Britt 33 studied the GH/IGF-I axis in obese patients followed for six and twelve months after bariatric surgery using Capella’s technique, and compared them with individuals diagnosed with GH deficiency. They concluded that GH is decreased in obese and behaves as in GH deficiency (GHD). In that period of study, they observed a reduction in BMI and an increase in GH and IGF-I in women by the sixth month, and in both sexes within twelve months after surgery. These authors also reported that the values of GH / IGF-I, found in men before surgery, were similar to those found in subjects with GHD, and these levels in women, although low, were higher than the levels found in men, but still below in comparison with the reference value for the ages. Thus, they concluded that surgery reduces weight and restores the levels of GH33. The normalization of IGF-I levels within 12 months found on that referred study and not found on a 45-day postoperative period in this research, raises the necessity of new research in order to determine IGF-I levels in the late postoperative period.

According to Matos 34, GH is one of the main components of the somatotropic axis and its primary action is to regulate peripheral IGF-I. GH has a direct action in most human cells and, thus, its deficiency or excess leads not only to changes in growth, but also to a wide variety of metabolic disorders34. Halpern 2, studying the effects of growth hormone on  anthropometric and metabolic parameters in android obesity, also states that obese patients present decreased GH plasma levels, and a decreased response to various stimuli tests 14.

We expected, in this casuistic, to find lower levels of IGF-I among obese patients in the preoperative period compared to the levels found in the control group, and to find similar normal IGF-I levels (control group’s levels) in the obese patients 45 days after the bariatric surgery, with reduction in body weight. We found, instead, that despite a substantial weight reduction occurred during the study, IGF-I levels kept decreasing.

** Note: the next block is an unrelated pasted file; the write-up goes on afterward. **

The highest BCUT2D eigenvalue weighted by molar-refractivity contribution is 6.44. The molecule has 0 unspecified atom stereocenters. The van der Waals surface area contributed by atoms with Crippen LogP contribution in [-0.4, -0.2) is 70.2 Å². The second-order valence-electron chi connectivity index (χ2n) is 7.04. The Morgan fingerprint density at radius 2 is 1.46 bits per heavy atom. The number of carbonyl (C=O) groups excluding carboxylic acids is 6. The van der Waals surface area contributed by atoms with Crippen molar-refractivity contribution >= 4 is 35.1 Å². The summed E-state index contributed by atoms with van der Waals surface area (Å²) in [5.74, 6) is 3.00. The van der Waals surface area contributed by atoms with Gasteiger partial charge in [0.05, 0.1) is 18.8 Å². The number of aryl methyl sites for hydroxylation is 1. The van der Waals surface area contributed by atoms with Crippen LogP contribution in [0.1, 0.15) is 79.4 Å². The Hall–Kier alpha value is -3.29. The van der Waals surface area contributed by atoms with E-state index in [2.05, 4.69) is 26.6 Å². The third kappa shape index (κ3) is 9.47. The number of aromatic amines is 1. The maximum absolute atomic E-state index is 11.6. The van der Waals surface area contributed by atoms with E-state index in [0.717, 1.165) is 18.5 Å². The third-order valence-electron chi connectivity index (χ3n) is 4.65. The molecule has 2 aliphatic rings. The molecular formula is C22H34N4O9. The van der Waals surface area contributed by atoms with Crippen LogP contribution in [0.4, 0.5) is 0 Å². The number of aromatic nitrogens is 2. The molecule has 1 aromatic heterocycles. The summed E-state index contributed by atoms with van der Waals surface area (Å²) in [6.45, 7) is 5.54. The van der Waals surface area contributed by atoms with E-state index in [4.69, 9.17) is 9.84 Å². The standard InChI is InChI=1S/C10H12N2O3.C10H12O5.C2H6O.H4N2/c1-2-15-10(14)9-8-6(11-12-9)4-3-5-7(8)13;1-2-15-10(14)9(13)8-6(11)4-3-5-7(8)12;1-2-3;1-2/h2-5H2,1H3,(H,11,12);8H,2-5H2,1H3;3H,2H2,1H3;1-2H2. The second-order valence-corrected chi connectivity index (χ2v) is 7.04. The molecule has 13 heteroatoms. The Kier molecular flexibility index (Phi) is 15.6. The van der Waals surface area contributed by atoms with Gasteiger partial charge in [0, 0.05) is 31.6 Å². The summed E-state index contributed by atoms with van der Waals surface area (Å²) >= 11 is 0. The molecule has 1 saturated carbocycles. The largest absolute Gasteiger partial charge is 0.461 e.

Guadarrama 30 suggested that one of the functions of IGF-I is to control growth hormone secretion and that, when the concentration of IGF-I is low, there is a stimulus for GH secretion30. This suggests that the period of 45 days postoperative of bariatric surgery, used in this study, may not have been enough to a normalization of GH levels, thus justifying the low IGF-I values found in this casuistic, since previous studies show that the concentration of IGF-I correlates with the concentration of GH. Moreover, Barreto Filho 35 emphasized that hyper insulinemia inhibits GH release, and also blocks the synthesis of IGFBPs in the liver, causing increase in the free fraction of IGF-I35. Different from the findings showed in previous studies, in the present work we observed that insulin levels were higher in the preoperative period and IGF-I levels reduced. Reductions in weight and BMI after bariatric surgery were registered, the insulin levels decreased, and a even greater reduction of the IGF-I levels in the postoperative period was found.

Further studies, with a larger sample, and a longer follow-up period after surgery are necessary, so we can have a better understanding of the metabolic behavior of patients after weight loss induced by bariatric surgery using the Roux-en-Y gastric bypass procedure.

In conclusion, bariatric surgery using the Roux-en-Y gastric bypass procedure was able to induce the reduction of weight and BMI in a short-term, and also the reduction of insulin plasma levels and insulin resistance in the present study, reaching similar values in the postoperative group when comparing to the group control. However, such facts do not compromise normal blood glucose levels in the preoperative period, which remained normal in the postoperative.